School spirit shines through cloudy day at Chester Alumni Parade

Evita and Juneau watch the class of 1994’s Jack-in-the-Box float, which won third place in the Best Float competition, as it passes by on Saturday morning. To launch the gallery, click any photo. All photos by Lorien Strange.

By Lorien Strange
©2024 Telegraph Publishing LLC

There’s a unicycle?” exclaimed a young boy as other kids practiced gymnastics and ran around the gazebo in front of Chester Town Hall just before Saturday’s annual parade put on by the Chester High School/Green Mountain Union High School Alumni Association.

A family watches the parade from the back lawn of the M&T Bank on Depot Street.

Meanwhile, the small crowd of adults took turns admiring each other’s floats and eyeing the clouds, at times marshmallow white against the summer sky, but then huddling into dark layers, threatening rain. Meanwhile on Main Street, traffic slowed as crowds gathered in anticipation of the four floats, created and manned by the classes of 2024, 1994, 1979 and 1970.

Led by a Humvee, two classic cars, a horse, the Chester-Andover Elementary School Marching Band and the unicyclist, the parade’s route ran about a mile from Elm Street to Main Street. Fire engines from Chester, Proctorsville, Windham and Weston brought up the rear, and Chester Police ensured the safety of the parade at both ends of the line-up.

Coverall-clad clowns from the Mount Sinai Shriners cackled and spun wheelies ahead of the pastel balloons of the class of 1994’s Jack-in-the-box float, which “was meant to be a throwback to our senior photo,” said Laurie Jackson, secretary of the alumni association.

GMUHS exchange students Johanna from Germany, far right, and Oscar from Spain, wrap themselves in their country flags as other students wait for the parade to begin.

Ghosts and werewolves from the class of 1970’s Monster Mash float handed out candy, and an oversized McLatte from the class of 1979’s McDonald’s Happy Meal float sent bubbles through the air and into the hands of eager children watching with their families and friends.

Other classes drove everything from pickup trucks to a horse-drawn wagon. And some classes opted to walk, waving to the crowd as they held up class banners.

“The Alumni Association would like to give special thanks to Pete and Donna Hudkins and their team of horses that pulled the class of 1964’s wagon,” said Jon Clark, former alumni association president. The Hudkins horse-drawn wagons are well-loved by those attending the Winter Carnival  and other events around Chester.

Among the spectators, Ron Patch, the former president of the Chester Historical Society, chuckled over memories of mechanical breakdowns and floats catching on fire. His musings were bittersweet: “It’s more than the alumni association that’s changed,” he said. “It’s the whole town. The Congregational Church closed — now they play cornhole there or something—and the Freemasons, which had been here since the 19th century, left a few years ago, as well.”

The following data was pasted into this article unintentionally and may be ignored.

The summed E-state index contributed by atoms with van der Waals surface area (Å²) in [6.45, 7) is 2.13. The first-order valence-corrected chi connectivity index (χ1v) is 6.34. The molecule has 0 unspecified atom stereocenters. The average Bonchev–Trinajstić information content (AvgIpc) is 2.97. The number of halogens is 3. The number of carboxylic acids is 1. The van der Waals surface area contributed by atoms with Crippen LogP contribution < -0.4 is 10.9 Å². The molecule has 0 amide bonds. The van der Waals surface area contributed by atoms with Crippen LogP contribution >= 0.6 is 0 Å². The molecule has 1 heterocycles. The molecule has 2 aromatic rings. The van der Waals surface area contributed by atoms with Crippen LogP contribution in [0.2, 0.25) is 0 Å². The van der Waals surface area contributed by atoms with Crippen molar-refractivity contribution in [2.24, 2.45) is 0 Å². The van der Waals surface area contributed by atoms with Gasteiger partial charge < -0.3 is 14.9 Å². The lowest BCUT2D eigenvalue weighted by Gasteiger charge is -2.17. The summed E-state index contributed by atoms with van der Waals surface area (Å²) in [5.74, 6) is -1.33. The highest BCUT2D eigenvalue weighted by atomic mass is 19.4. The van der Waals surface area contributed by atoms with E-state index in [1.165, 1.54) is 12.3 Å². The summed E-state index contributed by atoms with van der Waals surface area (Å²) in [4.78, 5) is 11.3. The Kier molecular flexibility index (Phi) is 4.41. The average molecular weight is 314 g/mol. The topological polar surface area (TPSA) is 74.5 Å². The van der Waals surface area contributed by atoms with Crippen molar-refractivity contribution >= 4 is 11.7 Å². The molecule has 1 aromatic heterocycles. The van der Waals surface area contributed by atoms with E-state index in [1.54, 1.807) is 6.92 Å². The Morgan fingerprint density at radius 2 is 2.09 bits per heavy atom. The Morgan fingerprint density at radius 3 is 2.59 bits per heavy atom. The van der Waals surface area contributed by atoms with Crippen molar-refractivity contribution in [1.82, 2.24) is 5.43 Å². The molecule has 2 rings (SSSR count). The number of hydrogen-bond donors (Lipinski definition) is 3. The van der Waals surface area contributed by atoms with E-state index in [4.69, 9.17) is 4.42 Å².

The Class of 1971 shares its school pride in the comfort of a truck cab.

Patch and other Chester residents said that local businesses seem to be offering fewer jobs and more young people leave the area after graduation. “There’s nothing for them here, and nothing for them to come back to,” said one alumnus, a sentiment echoed by several others. As a result, they say, younger classes have been less involved in the close-knit alumni association, which the officers said currently has no members from the class of 2024.

This year’s parade was also the first since the Green Mountain Unified School District Board voted to retire the Chieftains mascot name last December (they had previously dropped the mascot imagery in October of 2021).

Current GM students accompany the Class of 1979’s bubbly McDonald’s float.

Back in January, several people on social media suggested creating a Chieftains-themed float for this year’s parade. While that float was never built, the headdress-adorned logo did pop up Saturday on stickers, banners and T-shirts. At times it appeared with the Sentinel, the logo of the old Chester High School, as part of the Alumni Association’s logo. Since the Alumni Association is  unaffiliated with the school, its logo is unaffected by school board decisions.

The rain began just as the final floats pulled through Main Street. As traffic cleared, alumni gathered around tables and in the bar of the American Legion Post 67 for a banquet. Jokes about the relative simplicity of the class of 2024’s float mingled with outrage at the absence of the high school band, which was unable to perform due to last-minute scheduling conflicts. Only one member of this year’s graduating class was at the alumni banquet.

The Grafton Coronet Band plays for the spectators.

As the banquet got under way, GMUHS junior Donnia Blagrove sang  — a cappella — the national anthem. She was followed by former Chester First Baptist preacher Tom Charlton (Class of ’84) leading a prayer. Afterward, Jon Clark (’77) announced that he would be stepping down from his position as president after 11 years in that role. Joining new president Selina Meisenhelder (’08) is Chris Walker (’87) as vice president, Anna Kendall (’98) as treasurer, and Laurie Jackson (’94) as secretary. Clark will be staying on as a director.

The Alumni Association is  seeking new members, especially from younger classes, and hoping to grow its numbers overall. Any alumni interested in joining the association can call Selina Meisenhelder at 802-376-5007.

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  1. Ron Patch says:

    Good question

  2. Laurie O'Connor says:

    I don’t know why there was a “scheduling conflict” for the GMUHS band. The date for the parade is set a whole year in advance. It was very disappointing they weren’t in the parade.